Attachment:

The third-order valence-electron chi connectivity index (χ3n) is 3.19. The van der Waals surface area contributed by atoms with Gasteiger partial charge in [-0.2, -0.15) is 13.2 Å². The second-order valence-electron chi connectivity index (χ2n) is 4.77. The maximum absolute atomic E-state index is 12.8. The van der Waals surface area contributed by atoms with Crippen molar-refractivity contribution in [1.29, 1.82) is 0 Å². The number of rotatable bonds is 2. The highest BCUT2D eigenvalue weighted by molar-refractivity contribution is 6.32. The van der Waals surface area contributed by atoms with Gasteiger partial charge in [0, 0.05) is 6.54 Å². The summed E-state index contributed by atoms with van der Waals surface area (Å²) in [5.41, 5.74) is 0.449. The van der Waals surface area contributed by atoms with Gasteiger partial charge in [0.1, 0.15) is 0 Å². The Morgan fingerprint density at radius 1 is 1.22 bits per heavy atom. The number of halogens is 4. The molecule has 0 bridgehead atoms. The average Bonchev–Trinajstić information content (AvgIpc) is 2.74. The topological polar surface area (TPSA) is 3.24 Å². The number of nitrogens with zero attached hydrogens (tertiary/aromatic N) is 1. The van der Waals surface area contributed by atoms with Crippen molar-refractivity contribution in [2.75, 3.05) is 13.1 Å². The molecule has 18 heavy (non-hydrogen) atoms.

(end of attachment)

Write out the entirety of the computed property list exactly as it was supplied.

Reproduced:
The third-order valence-electron chi connectivity index (χ3n) is 3.19. The van der Waals surface area contributed by atoms with Gasteiger partial charge in [-0.2, -0.15) is 13.2 Å². The second-order valence-electron chi connectivity index (χ2n) is 4.77. The maximum absolute atomic E-state index is 12.8. The van der Waals surface area contributed by atoms with Crippen molar-refractivity contribution in [1.29, 1.82) is 0 Å². The number of rotatable bonds is 2. The highest BCUT2D eigenvalue weighted by molar-refractivity contribution is 6.32. The van der Waals surface area contributed by atoms with Gasteiger partial charge in [0, 0.05) is 6.54 Å². The summed E-state index contributed by atoms with van der Waals surface area (Å²) in [5.41, 5.74) is 0.449. The van der Waals surface area contributed by atoms with Gasteiger partial charge in [0.1, 0.15) is 0 Å². The Morgan fingerprint density at radius 1 is 1.22 bits per heavy atom. The number of halogens is 4. The molecule has 0 bridgehead atoms. The average Bonchev–Trinajstić information content (AvgIpc) is 2.74. The topological polar surface area (TPSA) is 3.24 Å². The number of nitrogens with zero attached hydrogens (tertiary/aromatic N) is 1. The van der Waals surface area contributed by atoms with Crippen molar-refractivity contribution in [2.75, 3.05) is 13.1 Å². The molecule has 18 heavy (non-hydrogen) atoms.